Martina Navratilova praised Novak Djokovic on his 13th Grand Slam title. The 18-time Major winner described Djokovic's legacy in tennis and compared him to the other current legends of the game. 'Novak is a truly great champion,' Navratilova admitted in a column for The Standard. 'He gets a hard time sometimes from the crowd because he’s not like the two Mr Perfects in Roger Federer and Rafa but what he does on the court, it’s nothing really. He was brought up to be brutally honest, as I was, and it turns out a lot of people don’t necessarily like that but, to me, that’s a breath of fresh air. If you could define Novak in one shot, a shot that highlights when he’s on form, it’s that outside foot on the backhand where he slides across. For everyone else in the men’s game, that results in a slice, but Novak gets himself in position to be able to get back a two-handed backhand with purpose.'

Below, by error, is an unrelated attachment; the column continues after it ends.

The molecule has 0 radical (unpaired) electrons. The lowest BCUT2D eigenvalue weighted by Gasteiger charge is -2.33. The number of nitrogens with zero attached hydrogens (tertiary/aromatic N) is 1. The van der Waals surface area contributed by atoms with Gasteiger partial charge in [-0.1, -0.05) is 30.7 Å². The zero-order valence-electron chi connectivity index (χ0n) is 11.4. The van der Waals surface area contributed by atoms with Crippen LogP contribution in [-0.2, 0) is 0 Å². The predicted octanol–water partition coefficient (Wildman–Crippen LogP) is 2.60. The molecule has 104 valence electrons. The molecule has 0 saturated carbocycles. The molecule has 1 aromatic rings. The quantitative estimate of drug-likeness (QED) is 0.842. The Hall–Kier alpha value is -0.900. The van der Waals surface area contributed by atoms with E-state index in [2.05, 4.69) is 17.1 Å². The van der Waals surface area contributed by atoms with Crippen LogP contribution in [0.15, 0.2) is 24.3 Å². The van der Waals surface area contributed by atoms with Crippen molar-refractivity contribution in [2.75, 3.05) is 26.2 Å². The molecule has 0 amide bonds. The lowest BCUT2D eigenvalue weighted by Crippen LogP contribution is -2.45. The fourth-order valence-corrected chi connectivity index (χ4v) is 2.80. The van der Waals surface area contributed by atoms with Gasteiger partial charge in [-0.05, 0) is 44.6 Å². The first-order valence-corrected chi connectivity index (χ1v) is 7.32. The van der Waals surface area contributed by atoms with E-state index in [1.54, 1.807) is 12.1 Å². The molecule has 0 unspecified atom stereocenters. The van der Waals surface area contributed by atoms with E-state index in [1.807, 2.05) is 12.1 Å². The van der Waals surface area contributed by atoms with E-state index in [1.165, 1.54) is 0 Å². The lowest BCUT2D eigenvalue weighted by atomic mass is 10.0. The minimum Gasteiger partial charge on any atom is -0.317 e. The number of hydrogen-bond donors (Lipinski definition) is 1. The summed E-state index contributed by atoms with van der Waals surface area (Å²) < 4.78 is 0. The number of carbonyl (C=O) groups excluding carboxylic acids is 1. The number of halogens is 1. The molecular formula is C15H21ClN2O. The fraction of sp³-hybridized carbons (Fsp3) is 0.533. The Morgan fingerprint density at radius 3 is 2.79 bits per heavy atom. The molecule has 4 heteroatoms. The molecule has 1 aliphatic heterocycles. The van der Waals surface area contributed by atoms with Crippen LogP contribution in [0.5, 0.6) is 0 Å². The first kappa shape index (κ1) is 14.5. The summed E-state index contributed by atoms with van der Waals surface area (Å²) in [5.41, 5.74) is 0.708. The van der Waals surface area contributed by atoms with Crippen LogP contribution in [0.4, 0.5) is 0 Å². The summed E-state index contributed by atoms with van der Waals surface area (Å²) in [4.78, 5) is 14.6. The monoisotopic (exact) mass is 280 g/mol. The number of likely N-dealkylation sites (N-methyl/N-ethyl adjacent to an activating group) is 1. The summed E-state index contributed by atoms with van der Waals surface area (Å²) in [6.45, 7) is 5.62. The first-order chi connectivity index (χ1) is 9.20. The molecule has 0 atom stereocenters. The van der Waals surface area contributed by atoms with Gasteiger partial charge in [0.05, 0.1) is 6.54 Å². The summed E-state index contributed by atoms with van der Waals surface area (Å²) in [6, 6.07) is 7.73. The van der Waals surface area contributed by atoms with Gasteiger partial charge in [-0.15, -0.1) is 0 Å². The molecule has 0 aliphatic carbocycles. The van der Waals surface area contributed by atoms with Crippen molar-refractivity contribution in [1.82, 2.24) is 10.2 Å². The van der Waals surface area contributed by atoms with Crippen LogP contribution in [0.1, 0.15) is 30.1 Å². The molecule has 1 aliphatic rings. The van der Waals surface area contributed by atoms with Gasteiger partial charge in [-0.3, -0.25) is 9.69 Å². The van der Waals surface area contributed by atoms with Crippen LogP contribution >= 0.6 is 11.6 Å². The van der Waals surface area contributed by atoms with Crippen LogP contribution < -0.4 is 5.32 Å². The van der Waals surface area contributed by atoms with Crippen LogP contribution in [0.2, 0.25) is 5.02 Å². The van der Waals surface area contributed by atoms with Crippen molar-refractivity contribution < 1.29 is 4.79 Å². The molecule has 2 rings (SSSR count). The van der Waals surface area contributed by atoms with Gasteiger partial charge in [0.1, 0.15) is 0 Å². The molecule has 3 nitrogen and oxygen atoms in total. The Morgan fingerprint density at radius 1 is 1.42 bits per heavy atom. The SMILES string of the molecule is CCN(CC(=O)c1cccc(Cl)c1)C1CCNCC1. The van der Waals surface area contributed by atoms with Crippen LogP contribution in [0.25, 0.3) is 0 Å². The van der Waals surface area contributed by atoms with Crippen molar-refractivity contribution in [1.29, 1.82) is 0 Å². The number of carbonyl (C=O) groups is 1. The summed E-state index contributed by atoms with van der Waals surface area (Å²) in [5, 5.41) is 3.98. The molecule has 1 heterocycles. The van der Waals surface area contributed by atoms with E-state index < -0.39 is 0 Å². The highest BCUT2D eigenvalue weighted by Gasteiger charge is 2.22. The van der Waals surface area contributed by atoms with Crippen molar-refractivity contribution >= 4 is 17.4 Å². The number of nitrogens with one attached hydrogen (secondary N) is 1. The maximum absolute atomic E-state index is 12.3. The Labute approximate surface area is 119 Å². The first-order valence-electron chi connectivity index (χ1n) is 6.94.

What's next now for Djokovic? More success, according to Navratilova, who was working as BBC pundit at Wimbledon. 'This might be the moment for another great Novak run', she suggested. 'You can’t say he has a bad surface so, with his health, game and confidence back, what’s to stop him anywhere now? Okay, on clay he’s probably the second favourite behind Rafa, but not many would bet against him at the US Open. There’s a big part of me bothered by the ‘what if’ with the final: what if Anderson had been properly fit and rested after that marathon match against John Isner? You could see he was hurting from the outset. The odd thing about a match like that is that the next day you often feel okay; it’s the following day that you stiffen up. In the final, you saw his legs didn’t loosen until the third set and, had he converted one of the set points, things might have been different. He turned things around against Roger Federer, didn’t he? I’ve been saying for a long time there should be a fifth-set tiebreak. The US Open introduced it and I remember being on the receiving end of some tiebreak defeats, but it’s the way to go.'